Human C4b-binding protein selectively interacts with Neisseria gonorrhoeae and results in species-specific infection.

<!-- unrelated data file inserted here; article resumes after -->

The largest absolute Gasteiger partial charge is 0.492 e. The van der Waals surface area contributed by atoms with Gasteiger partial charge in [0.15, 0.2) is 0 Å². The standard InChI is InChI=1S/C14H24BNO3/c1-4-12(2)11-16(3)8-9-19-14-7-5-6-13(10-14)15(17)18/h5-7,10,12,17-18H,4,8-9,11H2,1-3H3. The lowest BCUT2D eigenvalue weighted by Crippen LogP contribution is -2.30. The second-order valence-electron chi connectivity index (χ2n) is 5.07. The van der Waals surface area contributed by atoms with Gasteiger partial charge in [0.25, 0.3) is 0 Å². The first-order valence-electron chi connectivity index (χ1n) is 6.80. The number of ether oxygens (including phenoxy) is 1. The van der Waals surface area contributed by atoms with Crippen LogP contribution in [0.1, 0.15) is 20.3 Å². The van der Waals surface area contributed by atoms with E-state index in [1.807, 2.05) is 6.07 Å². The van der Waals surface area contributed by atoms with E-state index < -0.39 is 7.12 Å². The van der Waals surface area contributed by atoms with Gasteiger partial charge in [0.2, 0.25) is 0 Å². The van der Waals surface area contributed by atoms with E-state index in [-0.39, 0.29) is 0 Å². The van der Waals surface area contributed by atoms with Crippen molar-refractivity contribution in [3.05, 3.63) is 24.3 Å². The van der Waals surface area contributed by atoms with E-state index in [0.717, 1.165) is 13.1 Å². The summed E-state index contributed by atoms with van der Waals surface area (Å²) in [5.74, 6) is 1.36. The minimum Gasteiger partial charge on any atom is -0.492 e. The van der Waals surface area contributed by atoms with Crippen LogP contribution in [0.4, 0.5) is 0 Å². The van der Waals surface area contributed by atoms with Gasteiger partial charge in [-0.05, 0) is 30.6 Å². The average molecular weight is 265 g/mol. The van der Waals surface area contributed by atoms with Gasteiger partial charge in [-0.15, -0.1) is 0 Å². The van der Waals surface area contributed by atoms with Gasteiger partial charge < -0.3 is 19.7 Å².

Neisseria gonorrhoeae is the causative agent of gonorrhea, a disease that is restricted to humans. Complement forms a key arm of the innate immune system that combats gonococcal infections. N. gonorrhoeae uses its outer membrane porin (Por) molecules to bind the classical pathway of complement down-regulatory protein C4b-binding protein (C4bp) to evade killing by human complement. Strains of N. gonorrhoeae that resisted killing by human serum complement were killed by serum from rodent, lagomorph, and primate species, which cannot be readily infected experimentally with this organism and whose C4bp molecules did not bind to N. gonorrhoeae. In contrast, we found that Yersinia pestis, an organism that can infect virtually all mammals, bound species-specific C4bp and uniformly resisted serum complement-mediated killing by these species. Serum resistance of gonococci was restored in these sera by human C4bp. An exception was serotype Por1B-bearing gonococcal strains that previously had been used successfully in a chimpanzee model of gonorrhea that simulates human disease. Por1B gonococci bound chimpanzee C4bp and resisted killing by chimpanzee serum, providing insight into the host restriction of gonorrhea and addressing why Por1B strains, but not Por1A strains, have been successful in experimental chimpanzee infection. Our findings may lead to the development of better animal models for gonorrhea and may also have implications in the choice of complement sources to evaluate neisserial vaccine candidates.